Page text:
Council briefed on recycling rules

With budget discussions on their minds Marietta City Council members were given a presentation Tuesday on the changing recycling market and how those changes effective at the close of the year will affect future recycling costs in the area.

Rob Reiter, district coordinator for the Southeastern Ohio Joint Solid Waste Management District, explained how tightening restrictions for plastic waste imports in China have changed the landscape for where plastic wastes are to be processed and disposed of.

“The Saran Wraps and plastic bags you get at the grocery stores gunk up the sorting machines and actually cost more money to recycle than they’re worth,” he explained.

He also noted that due to increased restrictions on what levels of contamination in mixed plastics waste China is willing to take.

“It’s an impossible goal they’ve imposed reducing from a 3 percent contamination down to a 0.003 percent,” said Reiter. “But effectively that means there may be an increase in the market here for disposing of that waste.”

Reiter also noted to council that the new Hanna Road compaction site for the district is up and working as of Monday, taking in recyclable materials and compacting them for transport.

“That will make the bids for next year’s waste contracts more competitive,” he explained. “Because it will reduce the amount of time their trucks would have to travel to offload before getting back out on the streets with their haulers.”

He said the current bill Marietta residents get from Rumpke is probably paying at least a third in recycling disposal costs and that vigilance by residents in what they put out in the recycling bin plays a part in that cost.

“When you put your bin out, keep your materials loose, keep your plastic bags out of the bins and put the paper beneath the cans and glass to keep it from blowing away,” he said. “And keep the Styrofoam out of it.”

Other business

Council also completed a look at the streets budget in discussions this week and will see the following major revenue streams to pay for paving and other streets projects:

¯ Ohio Public Works Commission: $400,000, to be used for 2018 Asphalt Paving Project.

¯ Ohio Department of Transportation: $64,098, to be used for a signal study.

¯ Safe Routes to School: $44,807.

¯ Community Development Block Grant: $25,000, to be used for ADA curb ramps.

¯ Ohio Public Works Commission: $136,950, to be used for Hillcrest Drive slippage.

¯ Ohio Department of Natural Resources Clean Ohio Trail Fund: $1,552,932, to be used for River Trail Phase V.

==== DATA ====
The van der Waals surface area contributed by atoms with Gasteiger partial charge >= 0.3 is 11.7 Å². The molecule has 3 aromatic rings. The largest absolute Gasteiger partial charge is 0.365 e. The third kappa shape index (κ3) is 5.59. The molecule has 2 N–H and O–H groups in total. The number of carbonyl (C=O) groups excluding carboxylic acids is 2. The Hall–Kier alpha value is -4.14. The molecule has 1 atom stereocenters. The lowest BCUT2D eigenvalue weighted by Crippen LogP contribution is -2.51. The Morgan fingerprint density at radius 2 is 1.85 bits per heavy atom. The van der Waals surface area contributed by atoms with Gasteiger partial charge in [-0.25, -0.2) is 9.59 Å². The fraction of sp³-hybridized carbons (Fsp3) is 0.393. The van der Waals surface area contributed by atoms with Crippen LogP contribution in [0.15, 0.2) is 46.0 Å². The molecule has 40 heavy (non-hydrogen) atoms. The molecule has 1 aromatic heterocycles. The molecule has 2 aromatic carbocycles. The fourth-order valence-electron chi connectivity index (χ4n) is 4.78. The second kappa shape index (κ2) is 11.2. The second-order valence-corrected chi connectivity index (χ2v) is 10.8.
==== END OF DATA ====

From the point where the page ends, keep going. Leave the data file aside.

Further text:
¯ Loan through ODNR: $65,000 loan to be used for River Trail Phase V.

¯ Wood-Washington-Wirt Tri-County Commission: $1,143,643, to be used as local matches for state-funded projects and in smaller projects on state routes and city streets and alleys.

“The bulk of the cost from any budget is salaries for employees,” said Councilwoman Kathy Downer, chair of the streets committee. “The only new purchase we’re making for streets is a new dump truck they desperately need for a safety issue that’s needed not only for snow removal but is used throughout the whole year.”

Council also began discussion of the city’s general fund Tuesday.

and Assistant Safety-Service Director Bill Dauber noted a stop-gap mechanism in place for 2018 to increase the city’s carry-over for beginning of year payouts before taxes come in.

“So what we have here is a bare bones spend and it’s coming off of the employees here,” he said. “Our freeze on wages is a bridge to financial sustainability but you can’t do that year to year. This is a stop gap only.”

The discussion on the general fund will continue Thursday at 5:30 p.m. in Room 10 of the Armory, 241 Front St., Marietta.

What to recycle:

¯ Newspapers, paper, magazines.

¯ Cardboard.

¯ Glass bottles and jars.

¯ Hard plastic containers, such as from soft drinks, milk, ice-cream, margarine and yogurt.

¯ Aluminum, such as soft drink cans and foil trays.

¯ Steel cans.

What not to recycle:

¯ Plastic bags.

¯ Plastic films.

¯ Any glass contaminated with stones, dirt and food waste.

¯ Ceramics, such as dishware, ovenware, and decorative items.

¯ Heat-resistant glass, such as Pyrex.

¯ Mixed colors of broken glass.

¯ Mirror or window glass.

¯ Metal or plastic caps and lids.

¯ Crystal.

Source: Rob Reiter and Waste Management.